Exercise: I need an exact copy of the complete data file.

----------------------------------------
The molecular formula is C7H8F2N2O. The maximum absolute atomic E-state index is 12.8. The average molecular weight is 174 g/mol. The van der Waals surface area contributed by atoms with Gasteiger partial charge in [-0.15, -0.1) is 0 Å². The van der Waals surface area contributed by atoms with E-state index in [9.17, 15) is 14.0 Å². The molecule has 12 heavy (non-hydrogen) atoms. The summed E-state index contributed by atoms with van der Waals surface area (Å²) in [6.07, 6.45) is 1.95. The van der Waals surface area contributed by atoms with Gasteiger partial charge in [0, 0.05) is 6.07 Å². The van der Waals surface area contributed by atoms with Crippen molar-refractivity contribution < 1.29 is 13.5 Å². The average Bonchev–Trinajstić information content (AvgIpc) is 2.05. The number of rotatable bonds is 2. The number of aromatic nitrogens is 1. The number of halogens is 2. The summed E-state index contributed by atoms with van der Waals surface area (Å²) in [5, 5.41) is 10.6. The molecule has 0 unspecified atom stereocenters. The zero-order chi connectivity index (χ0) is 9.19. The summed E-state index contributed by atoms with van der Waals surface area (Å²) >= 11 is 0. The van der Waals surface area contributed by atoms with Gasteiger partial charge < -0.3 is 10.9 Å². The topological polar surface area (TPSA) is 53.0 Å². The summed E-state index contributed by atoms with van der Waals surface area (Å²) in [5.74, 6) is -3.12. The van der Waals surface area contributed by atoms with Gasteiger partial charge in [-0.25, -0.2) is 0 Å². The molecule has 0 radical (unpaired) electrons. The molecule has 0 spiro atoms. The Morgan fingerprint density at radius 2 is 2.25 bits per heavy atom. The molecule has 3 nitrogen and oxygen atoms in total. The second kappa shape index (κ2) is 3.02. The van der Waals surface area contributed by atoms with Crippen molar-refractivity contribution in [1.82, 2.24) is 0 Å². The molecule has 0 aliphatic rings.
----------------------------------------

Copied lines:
The molecular formula is C7H8F2N2O. The maximum absolute atomic E-state index is 12.8. The average molecular weight is 174 g/mol. The van der Waals surface area contributed by atoms with Gasteiger partial charge in [-0.15, -0.1) is 0 Å². The van der Waals surface area contributed by atoms with E-state index in [9.17, 15) is 14.0 Å². The molecule has 12 heavy (non-hydrogen) atoms. The summed E-state index contributed by atoms with van der Waals surface area (Å²) in [6.07, 6.45) is 1.95. The van der Waals surface area contributed by atoms with Gasteiger partial charge in [0, 0.05) is 6.07 Å². The van der Waals surface area contributed by atoms with Crippen molar-refractivity contribution < 1.29 is 13.5 Å². The average Bonchev–Trinajstić information content (AvgIpc) is 2.05. The number of rotatable bonds is 2. The number of aromatic nitrogens is 1. The number of halogens is 2. The summed E-state index contributed by atoms with van der Waals surface area (Å²) in [5, 5.41) is 10.6. The molecule has 0 unspecified atom stereocenters. The zero-order chi connectivity index (χ0) is 9.19. The summed E-state index contributed by atoms with van der Waals surface area (Å²) >= 11 is 0. The van der Waals surface area contributed by atoms with Gasteiger partial charge < -0.3 is 10.9 Å². The topological polar surface area (TPSA) is 53.0 Å². The summed E-state index contributed by atoms with van der Waals surface area (Å²) in [5.74, 6) is -3.12. The van der Waals surface area contributed by atoms with Gasteiger partial charge in [-0.25, -0.2) is 0 Å². The molecule has 0 radical (unpaired) electrons. The molecule has 0 spiro atoms. The Morgan fingerprint density at radius 2 is 2.25 bits per heavy atom. The molecule has 3 nitrogen and oxygen atoms in total. The second kappa shape index (κ2) is 3.02. The van der Waals surface area contributed by atoms with Crippen molar-refractivity contribution in [1.82, 2.24) is 0 Å². The molecule has 0 aliphatic rings.